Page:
Depression, Bipolar Disorders and Alcohol

Michael is 30 years old. He works full time. He was diagnosed 6 months ago with Bipolar II. He is working with a psychiatrist and is feeling more stable in that his moods do not fluctuate as much, he is feeling less depressed and anxious, and more capable of staying focused at work.

And he goes out with friends a couple of times per month and drinks multiple shots of tequila.

Joann is 27. She has been struggling mightily with depression. Antidepressants seem to be mostly working. Her mood is much better. Her activity level has increased.

Joann likes to have several glasses of wine with dinner throughout the week.

It would be beneficial to greatly reduce or eliminate alcohol use…

This is the standard recommendation to people working with mood disorders in general and especially those who are taking medication.


*This is my social life, this is what people my age do.
*I have always had wine with dinner, it can’t possibly be effecting me.
*I have already missed or given up so much, you are not taking this away from me.
*It relaxes me and helps me to sleep.
When the topic of alcohol comes up it is often met with resistance, and sometimes outright anger. It can be hard to imagine being with friends and not having alcohol. The associations can be strong that alcohol produces pleasure or connection or relief. Drinking as self medicating may have been part of a survival strategy prior to seeking more effective recovery tools.

What is true.

Alcohol is a depressant, so fundamentally it is working against medication.

Although there is an initial relaxation that comes with drinking, it disrupts sleep.

As we know, good sleep is a major foundation for mood disorder recovery.

Cost vs. Benefit

For Michael and Joann our discussions about alcohol were ongoing over a period of months. My request to them was to pay attention not only when they drank but the days afterward and to do the same when they did not drink for periods of time.

Michael noticed that he in his words, drank more than he needed to when out with friends. That is, he drank without awareness. As he began to pay closer attention, he had no trouble slowing down and reducing his intake. He also noticed that when he did drink heavily he was foggy and irritable for days afterward. In a word, he felt more unstable.

Joann initially was angry about even considering changing her habits. Her wine was a ritual and a deeply imbedded part of her life. Grudgingly, she agreed to examine what this ritual meant to her, how it manifested each day. The first thing she acknowledged it was that the minute she came home from work she would pour herself a glass of wine. This drink represented destressing from the work day. She usually felt frazzled and edgy when she got home. As Joann looked more deeply into her alcohol consumption, she realized that most of the time she wasn’t consciously tasting or enjoying it. It was like a holiday that had lost its original meaning. And Joann did notice that most nights after she had several glasses of wine, she would toss and turn for part of the night and feel tired and unfocused at work.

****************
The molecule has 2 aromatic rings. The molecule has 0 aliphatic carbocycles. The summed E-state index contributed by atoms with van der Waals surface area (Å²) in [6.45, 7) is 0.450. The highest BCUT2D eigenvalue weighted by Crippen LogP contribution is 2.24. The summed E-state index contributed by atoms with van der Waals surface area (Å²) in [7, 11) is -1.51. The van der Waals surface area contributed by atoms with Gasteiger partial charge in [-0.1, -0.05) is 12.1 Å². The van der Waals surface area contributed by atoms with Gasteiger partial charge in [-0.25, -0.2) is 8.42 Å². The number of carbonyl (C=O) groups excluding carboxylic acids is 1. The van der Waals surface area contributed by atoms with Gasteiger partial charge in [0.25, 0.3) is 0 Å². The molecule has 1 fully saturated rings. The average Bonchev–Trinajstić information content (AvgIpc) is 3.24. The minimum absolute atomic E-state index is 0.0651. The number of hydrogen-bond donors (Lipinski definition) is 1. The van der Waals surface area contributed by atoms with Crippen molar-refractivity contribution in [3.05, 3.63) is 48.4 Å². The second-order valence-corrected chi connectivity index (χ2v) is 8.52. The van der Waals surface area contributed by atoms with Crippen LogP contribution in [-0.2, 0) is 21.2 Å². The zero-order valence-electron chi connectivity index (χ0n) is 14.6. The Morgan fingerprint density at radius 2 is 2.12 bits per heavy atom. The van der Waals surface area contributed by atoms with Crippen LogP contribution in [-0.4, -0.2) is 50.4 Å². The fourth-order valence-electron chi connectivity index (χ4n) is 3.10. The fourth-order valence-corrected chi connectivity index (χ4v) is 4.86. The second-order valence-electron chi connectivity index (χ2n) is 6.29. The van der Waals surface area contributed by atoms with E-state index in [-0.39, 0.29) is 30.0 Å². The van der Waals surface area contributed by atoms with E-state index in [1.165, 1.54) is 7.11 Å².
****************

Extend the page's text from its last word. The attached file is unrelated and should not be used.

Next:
Michael and Joann continued to explore and experiment with their alcohol use. Frankly, they were not willing to just let it go. Drinking with friends had been something that made Michael feel like a part of his group, normal. And for Joann, at least in the short run, the wine numbed out some of her loneliness and despair.

Joann occasionally has a glass of wine. Her new parameters are that she buys a good bottle of wine and has one glass with friends. Michael has recognized that hard liquor is hard on him and has gradually been able to socialize without drinking. He also has discovered that hiking, climbing and biking with friends is much more satisfying to him than a night of drinking.


Drinking alcohol can be a part of one’s social life and habit. It can be useful to explore the beliefs associated with drinking. It will relax me, it helps me sleep, I can’t socialize without drinking. And then to assess the cost vs. benefit. Many people with mood disorders come to the long term decision that minimal or no alcohol use is their best choice.

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